Jayne Safihao | Post Courier | 6 July 2018

The alleged mishandling of landowner issues by concerned MRA officers (named), in one of the impact areas of the Ramu Nico project may lead to the possible closure of the refinery at Basamuk.

In a petition, chairman of the Baasamuk Landowners Association Sama Mellombo, had singled two MRA officers as being very biased, not properly organising quarterly meetings and giving a complete blackout on project developments to the Basamuk LOA.

“I call on the Governor of the province, MPs for Madang and Rai Coast to get rid of these two gentlemen as they are not doing what they are supposed to be doing. MRA has not been paying our grants since, despite a competency jurisdiction hearing by the courts recognising us. These two gentlemen have been taking sides with certain individuals, coming to Madang and using it as a holiday resort and playing smart,” he alleged.

In the petition, he gave the company 48 hours before the refinery is shut down unless both men are replaced forthwith; that the refinery landowners identified by the Department of Lands and Physical Planning in 1999 be served on the proprietor, fully supported by a study of the Yangonan People of Rai Coast 1999 sponsored by Highlands Pacific and National Court order 2005/2010 regarding the subject land; and that the state show proof that Basamuk ground identified by Survey File No, 12/257 was legally acquired.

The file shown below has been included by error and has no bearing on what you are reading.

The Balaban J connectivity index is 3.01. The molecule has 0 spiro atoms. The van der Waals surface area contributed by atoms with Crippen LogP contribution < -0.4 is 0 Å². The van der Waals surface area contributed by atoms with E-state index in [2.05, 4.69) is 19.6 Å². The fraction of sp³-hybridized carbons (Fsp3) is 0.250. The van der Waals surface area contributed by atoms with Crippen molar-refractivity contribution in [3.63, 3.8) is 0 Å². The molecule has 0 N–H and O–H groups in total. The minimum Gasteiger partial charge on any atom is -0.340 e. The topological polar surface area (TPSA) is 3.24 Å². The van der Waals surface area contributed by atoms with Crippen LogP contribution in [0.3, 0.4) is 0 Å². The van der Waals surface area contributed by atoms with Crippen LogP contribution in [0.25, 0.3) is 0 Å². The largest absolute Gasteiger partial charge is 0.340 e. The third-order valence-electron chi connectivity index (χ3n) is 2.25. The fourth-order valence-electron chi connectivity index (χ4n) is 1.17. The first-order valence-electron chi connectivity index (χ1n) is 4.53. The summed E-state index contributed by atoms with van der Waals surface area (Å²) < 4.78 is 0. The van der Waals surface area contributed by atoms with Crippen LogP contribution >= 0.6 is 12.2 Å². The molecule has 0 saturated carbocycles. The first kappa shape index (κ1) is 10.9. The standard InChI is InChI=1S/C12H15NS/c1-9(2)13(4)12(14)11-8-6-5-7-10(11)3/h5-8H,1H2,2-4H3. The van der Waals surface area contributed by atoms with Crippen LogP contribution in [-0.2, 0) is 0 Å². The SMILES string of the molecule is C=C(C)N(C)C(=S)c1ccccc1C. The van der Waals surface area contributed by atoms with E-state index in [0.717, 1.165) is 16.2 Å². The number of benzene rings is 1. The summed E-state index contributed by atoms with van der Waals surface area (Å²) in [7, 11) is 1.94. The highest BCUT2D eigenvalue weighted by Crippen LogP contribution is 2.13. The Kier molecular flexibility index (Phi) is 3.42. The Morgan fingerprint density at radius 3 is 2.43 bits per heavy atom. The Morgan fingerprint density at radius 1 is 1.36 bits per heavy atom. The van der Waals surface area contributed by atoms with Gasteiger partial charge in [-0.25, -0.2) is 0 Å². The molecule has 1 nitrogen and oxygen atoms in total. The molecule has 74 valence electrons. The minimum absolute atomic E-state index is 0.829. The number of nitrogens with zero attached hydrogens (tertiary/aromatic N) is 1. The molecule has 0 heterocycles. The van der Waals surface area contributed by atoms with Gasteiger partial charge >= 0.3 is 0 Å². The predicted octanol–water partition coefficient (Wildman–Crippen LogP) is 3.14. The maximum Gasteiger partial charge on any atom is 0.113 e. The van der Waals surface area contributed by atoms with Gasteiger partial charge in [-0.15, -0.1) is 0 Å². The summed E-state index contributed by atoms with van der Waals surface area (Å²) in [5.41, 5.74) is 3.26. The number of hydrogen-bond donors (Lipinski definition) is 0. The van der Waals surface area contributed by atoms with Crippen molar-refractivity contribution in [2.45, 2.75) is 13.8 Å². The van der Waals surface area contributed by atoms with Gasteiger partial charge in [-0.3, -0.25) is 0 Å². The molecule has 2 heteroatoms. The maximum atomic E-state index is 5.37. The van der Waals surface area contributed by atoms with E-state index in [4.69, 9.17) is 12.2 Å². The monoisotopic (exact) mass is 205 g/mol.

“We have been reliably informed that one MRA officer had a meeting to brief all the chairmen and executive committees of KBK, Inland and Coastal LOAs and singled out a Willie Galuk for reasons known only to himself. Who does Galuk represent? Not Basamuk I hope,” he said.

“We are concerned because this is not the first time the two officers have deliberately avoided Basamuk LOA executive committee since the outcome of the appeal to the National Court seeking to set aside the court order declaring that the election facilitated and conducted in Mindire village in 2016, was illegal.

“The landowners of Basamuk have been denied natural justice caused by these two officers who fail to remain impartial at all times when it comes to landownership issues. They see fit to be personally and deeply involved in the affairs of Basamuk LOA in-house matters that is causing the current status quo.

“Their actions are not in the best interest of the National Government through MRA and Ramu Nico management as they have failed to ensure four LOAs in the Ramu Nickel\Cobalt project has legal standing in the MOA; failed to conduct due diligence to ensure when conducting elections for associations over the years made sure of legal and statutory requirements according to association extract provided by the IPA for each term.